Reports from the United States suggest US Attorney General Jeff Sessions is mulling a federal ban on all state-regulated online gambling. In 2011, much to the delight of betting companies across the United States, the Obama administration amended the Wire Act to hand states control of legalizing internet gaming within their borders. As a result, Nevada, Delaware and New Jersey began regulating online poker, while other states approved businesses such as internet lotteries
Yet, lobbyist groups have continued fighting the amendment in a bid to outlaw all forms of online gambling across the country. And it appears that Sessions is taking notice. The Attorney General has previously been vocal in his criticism of the amended Wire Act and suggested he will revisit it in due course. This indicates the Trump administration will pursue stomping out online gambling nationwide.
Such a move would deal a devastating blow to online poker sites, yet it could present a window of opportunity for Bitcoin bookmakers. Bitcoin gambling provides much more anonymity to bettors than online poker and other internet gaming sites. For example, Bitcoin bookmakers do not require users’ location details in order to open accounts. Bitcoin gambling sites such as 5Dimes, BetOnline and Bovada operate freely in the United States, and could stand to acquire more customers should a nationwide online gambling ban be imposed.
A move away from regulated online gambling also presents offshore betting operators with a chance to attract American customers. In the event of a ban, these customers would continue looking for ways to bet online and could do so through a VPN. This would expose them to unregulated offshore betting sites, which include hundreds of online poker, casino and sports betting businesses worldwide. In many cases, these businesses do not provide the security to consumers that state-regulated betting companies were obliged to. Without such safeguards in place, customers could be vulnerable to credit card fraud and other risks.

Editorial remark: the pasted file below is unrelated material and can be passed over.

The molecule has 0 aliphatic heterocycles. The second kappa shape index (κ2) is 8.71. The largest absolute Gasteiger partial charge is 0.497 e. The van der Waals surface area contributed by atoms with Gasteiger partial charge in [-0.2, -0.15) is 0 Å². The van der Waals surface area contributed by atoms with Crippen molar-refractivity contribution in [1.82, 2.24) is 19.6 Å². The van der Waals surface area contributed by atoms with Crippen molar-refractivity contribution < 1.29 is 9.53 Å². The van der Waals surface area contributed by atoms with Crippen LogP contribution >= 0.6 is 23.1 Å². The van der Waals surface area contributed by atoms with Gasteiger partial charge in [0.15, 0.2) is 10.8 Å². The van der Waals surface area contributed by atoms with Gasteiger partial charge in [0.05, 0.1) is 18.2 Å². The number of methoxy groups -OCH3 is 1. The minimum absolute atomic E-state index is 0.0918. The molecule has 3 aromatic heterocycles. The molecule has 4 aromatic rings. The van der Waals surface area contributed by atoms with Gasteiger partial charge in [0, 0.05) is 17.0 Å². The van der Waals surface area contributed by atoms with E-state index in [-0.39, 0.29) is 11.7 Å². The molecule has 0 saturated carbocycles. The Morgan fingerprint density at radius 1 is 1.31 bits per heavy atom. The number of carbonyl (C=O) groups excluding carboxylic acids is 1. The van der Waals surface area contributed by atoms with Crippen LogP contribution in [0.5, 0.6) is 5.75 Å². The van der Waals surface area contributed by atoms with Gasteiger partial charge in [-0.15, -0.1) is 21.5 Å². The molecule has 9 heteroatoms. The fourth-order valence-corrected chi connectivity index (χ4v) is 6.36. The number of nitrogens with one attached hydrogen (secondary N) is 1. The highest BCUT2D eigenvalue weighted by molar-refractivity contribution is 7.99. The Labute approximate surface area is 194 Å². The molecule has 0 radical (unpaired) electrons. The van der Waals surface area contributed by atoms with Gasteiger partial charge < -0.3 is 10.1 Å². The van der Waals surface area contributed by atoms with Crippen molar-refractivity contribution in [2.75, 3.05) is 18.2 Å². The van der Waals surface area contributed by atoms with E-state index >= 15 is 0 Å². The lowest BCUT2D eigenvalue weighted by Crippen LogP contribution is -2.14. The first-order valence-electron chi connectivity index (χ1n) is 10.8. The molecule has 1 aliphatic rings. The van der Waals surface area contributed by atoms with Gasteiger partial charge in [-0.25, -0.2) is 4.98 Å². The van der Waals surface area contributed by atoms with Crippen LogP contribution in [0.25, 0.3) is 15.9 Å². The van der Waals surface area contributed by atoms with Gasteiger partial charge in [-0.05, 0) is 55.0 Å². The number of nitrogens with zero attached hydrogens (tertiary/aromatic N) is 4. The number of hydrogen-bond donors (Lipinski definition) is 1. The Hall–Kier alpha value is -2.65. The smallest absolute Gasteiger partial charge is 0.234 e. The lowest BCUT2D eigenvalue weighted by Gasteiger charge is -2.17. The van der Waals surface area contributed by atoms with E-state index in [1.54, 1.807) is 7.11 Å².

Critics have also pointed to the numerous drawbacks a ban would impose on state economies. New Jersey has collected $80 million tax revenue from online gambling companies over the past three years, and created 3,300 through the sector. Internet gaming has also helped revitalize the flagging fortunes of the casino industry in Atlantic City, with online play providing a much-needed boost to casino revenues. In Pennsylvania, where internet gambling regulation is planned to fill major budget gaps, online casino and poker businesses are expected to spill almost $500 million into the state’s economy over the next five years.
If regulated online gambling businesses are closed down, states would need to find alternative solutions for closing budget gaps. This makes a rise to personal and business tax likely, a measure that in itself would have negative impacts to state economies. Additionally, thousands of Americans employed in the online betting industry would lose their jobs, while the prospect of creating additional employment opportunities would be lost.
The evidence is compelling. A federal ban on regulated gambling poses serious risks to state economies and people’s jobs, not to mention consumers who seek to gamble with peace of mind. In contrast, it leaves the door ajar for potentially unscrupulous offshore operators to thrive in an unregulated environment. Legitimate gaming businesses and states such as New Jersey will undoubtedly be hopeful that Sessions considers these factors before pursuing a reckless ban.